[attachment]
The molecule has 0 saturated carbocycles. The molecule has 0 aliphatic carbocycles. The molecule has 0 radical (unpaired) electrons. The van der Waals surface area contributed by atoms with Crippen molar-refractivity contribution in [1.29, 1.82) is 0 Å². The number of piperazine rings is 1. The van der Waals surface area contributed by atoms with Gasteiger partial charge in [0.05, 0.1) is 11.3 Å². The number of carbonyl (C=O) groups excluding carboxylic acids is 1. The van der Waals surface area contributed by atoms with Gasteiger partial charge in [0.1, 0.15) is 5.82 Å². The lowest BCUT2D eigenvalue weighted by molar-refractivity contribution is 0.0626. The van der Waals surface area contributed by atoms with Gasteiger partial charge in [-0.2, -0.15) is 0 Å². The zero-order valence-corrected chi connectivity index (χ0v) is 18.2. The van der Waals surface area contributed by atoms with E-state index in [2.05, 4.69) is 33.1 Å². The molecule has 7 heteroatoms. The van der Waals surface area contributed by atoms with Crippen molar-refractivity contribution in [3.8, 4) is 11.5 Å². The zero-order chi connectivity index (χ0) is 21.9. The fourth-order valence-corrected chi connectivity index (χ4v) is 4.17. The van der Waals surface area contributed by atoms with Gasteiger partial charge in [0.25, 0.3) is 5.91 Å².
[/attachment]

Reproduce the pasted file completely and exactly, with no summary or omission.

The molecule has 0 saturated carbocycles. The molecule has 0 aliphatic carbocycles. The molecule has 0 radical (unpaired) electrons. The van der Waals surface area contributed by atoms with Crippen molar-refractivity contribution in [1.29, 1.82) is 0 Å². The number of piperazine rings is 1. The van der Waals surface area contributed by atoms with Gasteiger partial charge in [0.05, 0.1) is 11.3 Å². The number of carbonyl (C=O) groups excluding carboxylic acids is 1. The van der Waals surface area contributed by atoms with Gasteiger partial charge in [0.1, 0.15) is 5.82 Å². The lowest BCUT2D eigenvalue weighted by molar-refractivity contribution is 0.0626. The van der Waals surface area contributed by atoms with Gasteiger partial charge in [-0.2, -0.15) is 0 Å². The zero-order valence-corrected chi connectivity index (χ0v) is 18.2. The van der Waals surface area contributed by atoms with E-state index in [2.05, 4.69) is 33.1 Å². The molecule has 7 heteroatoms. The van der Waals surface area contributed by atoms with Crippen molar-refractivity contribution in [3.8, 4) is 11.5 Å². The zero-order chi connectivity index (χ0) is 21.9. The fourth-order valence-corrected chi connectivity index (χ4v) is 4.17. The van der Waals surface area contributed by atoms with Gasteiger partial charge in [0.25, 0.3) is 5.91 Å².